Sunday, February 19, 2012

Quanjude Peking Duck, Melbourne CBD by Bureaucrat

For Christmas lunch, Mother Hen and Mr Strong took the Lawyer and I to Quanjude Peking Duck.

QPD is known for its peking ducks. Apparently it's a big chain of restaurants in Asia. I think this is the first restaurant in Melbourne. It's been here for about seven or so years.

Inside, it's decked out in a lot of gold and rosewood furniture - it's quite a big restaurant. When it first opened, the waitresses were dressed in cheung san (long dresses). Everything's a bit blingy in an old-school style.

Inside, it's a bit of a museum of Chinese culture. Lots of displays of vases, traditional dress and photos of famous people dining at various QPD restaurants around the world.

I've been here a few times, and each time it's kinda dead. There's not a lot of people eating there. We marvel at the fact that QPD is still open for business - how they can make a profit with so few patrons is a mystery.

Naturally, one must order the peking duck, which takes about 20 minutes for the chef to prepare. The breed of duck is different from the ones you usually get from a Chinese restaurant. Among other things, the most obvious difference is that these ducks are less fatty.

In the meantime, the waiters bring out individual serves of hoi sin (which is QPD's own recipe), spring onions and cucumbers slices. The cucumber has been salted to remove the wateriness of cucumbers.

When it's ready, the chef comes out and carves the duck at your table. Firstly, the paper-thin skin is served. So very crispy and morish!

Then comes the duck meat, which is served on a duck dish. Because the breed of the duck isn't fatty, you don't feel as bloated as you would normally would be. Also, it makes it a tiny bit healthier than the mainstream duck!

The pancakes are really good, as they're so thin you can see the plate underneath. Also, they don't stick to the other pancakes, which often happens when you go to a run-of-the-mill Chinese restaurant.

To go with the duck, we ordered fried rice. This had nice 'wok hei', and the rice was nicely al dente and separate grains. A simple dish but done very well.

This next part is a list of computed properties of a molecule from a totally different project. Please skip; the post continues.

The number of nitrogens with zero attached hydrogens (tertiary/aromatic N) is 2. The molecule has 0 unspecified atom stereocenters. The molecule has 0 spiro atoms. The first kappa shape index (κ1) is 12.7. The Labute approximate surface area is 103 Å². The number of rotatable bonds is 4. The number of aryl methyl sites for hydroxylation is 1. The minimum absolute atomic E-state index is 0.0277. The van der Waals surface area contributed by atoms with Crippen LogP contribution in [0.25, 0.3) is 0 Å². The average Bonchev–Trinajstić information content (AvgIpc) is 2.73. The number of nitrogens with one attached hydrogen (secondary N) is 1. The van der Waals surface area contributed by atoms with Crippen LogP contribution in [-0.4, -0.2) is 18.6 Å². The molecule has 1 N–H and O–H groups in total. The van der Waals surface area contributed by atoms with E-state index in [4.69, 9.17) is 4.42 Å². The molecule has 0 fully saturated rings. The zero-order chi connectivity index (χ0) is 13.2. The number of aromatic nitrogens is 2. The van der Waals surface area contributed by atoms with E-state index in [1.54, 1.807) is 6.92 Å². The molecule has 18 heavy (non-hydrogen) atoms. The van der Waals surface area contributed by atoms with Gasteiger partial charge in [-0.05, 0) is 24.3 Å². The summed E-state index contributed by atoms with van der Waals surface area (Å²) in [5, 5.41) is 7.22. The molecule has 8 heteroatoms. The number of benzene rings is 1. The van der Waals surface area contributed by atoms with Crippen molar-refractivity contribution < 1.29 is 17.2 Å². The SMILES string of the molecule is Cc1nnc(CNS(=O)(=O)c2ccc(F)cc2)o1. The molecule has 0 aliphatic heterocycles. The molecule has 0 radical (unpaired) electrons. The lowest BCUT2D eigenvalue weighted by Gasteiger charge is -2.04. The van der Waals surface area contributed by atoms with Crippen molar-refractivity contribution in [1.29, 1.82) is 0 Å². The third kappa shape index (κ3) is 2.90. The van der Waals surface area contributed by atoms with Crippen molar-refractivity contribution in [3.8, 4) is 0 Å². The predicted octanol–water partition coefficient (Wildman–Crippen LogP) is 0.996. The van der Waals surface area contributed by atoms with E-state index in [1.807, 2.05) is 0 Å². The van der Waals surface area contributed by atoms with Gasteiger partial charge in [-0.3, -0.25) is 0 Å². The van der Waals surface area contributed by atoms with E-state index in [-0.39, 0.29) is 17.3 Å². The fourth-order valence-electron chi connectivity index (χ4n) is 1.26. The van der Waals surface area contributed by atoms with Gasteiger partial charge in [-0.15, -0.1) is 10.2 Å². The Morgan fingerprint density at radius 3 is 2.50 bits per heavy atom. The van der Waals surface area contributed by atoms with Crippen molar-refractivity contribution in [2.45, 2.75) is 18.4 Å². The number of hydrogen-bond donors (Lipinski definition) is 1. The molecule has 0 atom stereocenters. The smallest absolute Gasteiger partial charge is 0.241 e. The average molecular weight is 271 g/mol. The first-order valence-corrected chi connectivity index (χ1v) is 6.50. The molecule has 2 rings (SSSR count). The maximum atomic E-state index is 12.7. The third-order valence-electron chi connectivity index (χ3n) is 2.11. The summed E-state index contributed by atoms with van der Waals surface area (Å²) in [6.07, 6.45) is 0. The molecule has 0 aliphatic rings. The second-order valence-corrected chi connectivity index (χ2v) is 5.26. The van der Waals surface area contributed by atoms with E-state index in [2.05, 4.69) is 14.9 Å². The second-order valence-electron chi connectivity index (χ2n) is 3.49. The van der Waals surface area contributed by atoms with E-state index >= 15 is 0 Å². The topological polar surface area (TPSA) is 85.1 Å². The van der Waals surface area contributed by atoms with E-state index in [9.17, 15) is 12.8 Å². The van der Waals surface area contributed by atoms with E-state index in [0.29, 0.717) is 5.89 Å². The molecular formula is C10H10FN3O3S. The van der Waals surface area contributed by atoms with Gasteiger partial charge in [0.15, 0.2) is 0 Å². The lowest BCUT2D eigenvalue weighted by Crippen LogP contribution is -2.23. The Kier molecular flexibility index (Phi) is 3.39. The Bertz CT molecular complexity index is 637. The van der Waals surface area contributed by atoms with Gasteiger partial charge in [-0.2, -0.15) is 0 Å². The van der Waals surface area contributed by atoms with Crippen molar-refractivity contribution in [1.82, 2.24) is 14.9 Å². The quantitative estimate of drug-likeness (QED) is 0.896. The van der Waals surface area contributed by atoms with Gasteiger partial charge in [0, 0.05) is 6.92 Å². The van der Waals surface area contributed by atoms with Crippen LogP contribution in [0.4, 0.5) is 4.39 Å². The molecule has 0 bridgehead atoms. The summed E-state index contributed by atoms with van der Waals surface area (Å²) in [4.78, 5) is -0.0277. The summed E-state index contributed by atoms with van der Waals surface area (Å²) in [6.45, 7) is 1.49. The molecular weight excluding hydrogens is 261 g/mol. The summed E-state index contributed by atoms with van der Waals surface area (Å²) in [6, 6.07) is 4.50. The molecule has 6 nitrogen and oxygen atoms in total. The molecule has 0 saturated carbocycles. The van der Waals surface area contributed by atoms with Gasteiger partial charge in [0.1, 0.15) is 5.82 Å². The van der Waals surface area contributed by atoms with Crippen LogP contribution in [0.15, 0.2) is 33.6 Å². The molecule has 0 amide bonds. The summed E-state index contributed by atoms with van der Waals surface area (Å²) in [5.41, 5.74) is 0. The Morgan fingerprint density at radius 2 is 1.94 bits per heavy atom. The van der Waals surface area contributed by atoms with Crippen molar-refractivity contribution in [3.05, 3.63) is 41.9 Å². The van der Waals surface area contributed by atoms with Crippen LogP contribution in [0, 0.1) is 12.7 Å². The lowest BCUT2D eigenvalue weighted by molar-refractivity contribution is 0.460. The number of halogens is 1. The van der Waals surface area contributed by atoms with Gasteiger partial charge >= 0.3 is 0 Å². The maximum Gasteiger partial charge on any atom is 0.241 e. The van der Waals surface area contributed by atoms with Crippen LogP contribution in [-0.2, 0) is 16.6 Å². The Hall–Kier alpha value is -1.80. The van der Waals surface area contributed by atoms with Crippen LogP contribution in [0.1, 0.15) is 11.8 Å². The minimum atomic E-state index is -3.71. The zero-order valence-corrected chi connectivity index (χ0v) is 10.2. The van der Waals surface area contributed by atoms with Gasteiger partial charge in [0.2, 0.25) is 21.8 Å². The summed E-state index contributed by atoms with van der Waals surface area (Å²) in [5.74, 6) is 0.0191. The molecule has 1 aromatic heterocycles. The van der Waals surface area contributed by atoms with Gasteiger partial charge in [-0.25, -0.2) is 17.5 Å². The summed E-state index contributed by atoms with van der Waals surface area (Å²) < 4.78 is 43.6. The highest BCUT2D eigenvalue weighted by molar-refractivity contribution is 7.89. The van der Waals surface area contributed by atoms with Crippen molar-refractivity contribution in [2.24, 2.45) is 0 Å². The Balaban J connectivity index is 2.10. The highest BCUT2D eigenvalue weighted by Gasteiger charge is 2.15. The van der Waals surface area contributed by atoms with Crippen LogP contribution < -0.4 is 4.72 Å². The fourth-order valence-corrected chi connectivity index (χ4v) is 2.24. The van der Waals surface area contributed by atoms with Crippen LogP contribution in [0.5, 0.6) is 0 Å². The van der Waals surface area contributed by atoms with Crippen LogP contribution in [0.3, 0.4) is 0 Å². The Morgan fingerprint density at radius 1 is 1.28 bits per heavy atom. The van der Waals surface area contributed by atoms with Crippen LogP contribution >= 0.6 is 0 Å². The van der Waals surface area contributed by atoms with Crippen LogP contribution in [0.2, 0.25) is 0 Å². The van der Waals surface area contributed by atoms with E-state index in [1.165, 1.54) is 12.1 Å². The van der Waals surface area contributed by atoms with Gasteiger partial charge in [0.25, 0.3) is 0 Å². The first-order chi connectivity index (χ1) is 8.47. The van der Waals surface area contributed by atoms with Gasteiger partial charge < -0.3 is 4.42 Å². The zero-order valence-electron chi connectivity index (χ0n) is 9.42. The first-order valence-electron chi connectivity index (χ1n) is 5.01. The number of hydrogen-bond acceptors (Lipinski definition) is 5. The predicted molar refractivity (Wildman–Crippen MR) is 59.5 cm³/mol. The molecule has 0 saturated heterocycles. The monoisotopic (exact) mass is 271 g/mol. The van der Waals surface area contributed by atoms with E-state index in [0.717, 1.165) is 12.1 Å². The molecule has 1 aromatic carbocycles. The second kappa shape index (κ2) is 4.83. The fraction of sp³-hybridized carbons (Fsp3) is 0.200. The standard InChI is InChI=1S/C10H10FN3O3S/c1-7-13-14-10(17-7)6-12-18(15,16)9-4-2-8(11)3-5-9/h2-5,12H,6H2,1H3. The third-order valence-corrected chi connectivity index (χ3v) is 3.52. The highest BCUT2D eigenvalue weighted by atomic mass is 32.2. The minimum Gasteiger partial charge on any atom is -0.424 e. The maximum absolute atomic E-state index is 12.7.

We also got stir fried snow pea leaves with garlic. I love snow pea leaves. Like the fried rice, good 'wok hei' and another example where a simple dish is executed very well.

With the remainder of the duck, you can ask the chef to use up the meat and carcass in a variety of dishes, including soup, stir fried noodles, etc. However, we chose to take the carcass home (there's quite a lot meat left on it), which is another option.

Food - 9
Ambiance - 8.5
Service - 9
Price - 8

The food, ambiance and service at QPD is above average, but it's puzzling that it has so few patrons. I guess if you wanted a special meal without the crowd, then this would be the place to go.

Some reviews that I've read of QPD say that the service was poor. Each time I've been here, I thought the service was attentive and responsive. Because there's so few occupied tables, the manager always has time to talk us through the menu choices and help us decide what we want to order.

In the past, you used to get a rather morbid certificate for the duck you had just eaten. It'd be like "Congratulations - this was the 1,452,590 duck we have served in our restaurants!". As with most omnivores, I acknowledge that an animal has been slaughtered for my consumption, but I'd rather not be reminded of that fact. However, they've stopped issuing the certificates.

Quanjude Peking Duck
299 Queen St
Melbourne 3000
Telephone: 9670 0092

Quanjude Peking Duck on Urbanspoon


Anonymous said...

It sounds quite nice (though agree it is a good idea they stopped issuing the certificates - not quite Hitchhikers Guide...)

Iron man

Anonymous said...

In Philippines. Camera stopped working this afternoon :-( Fil

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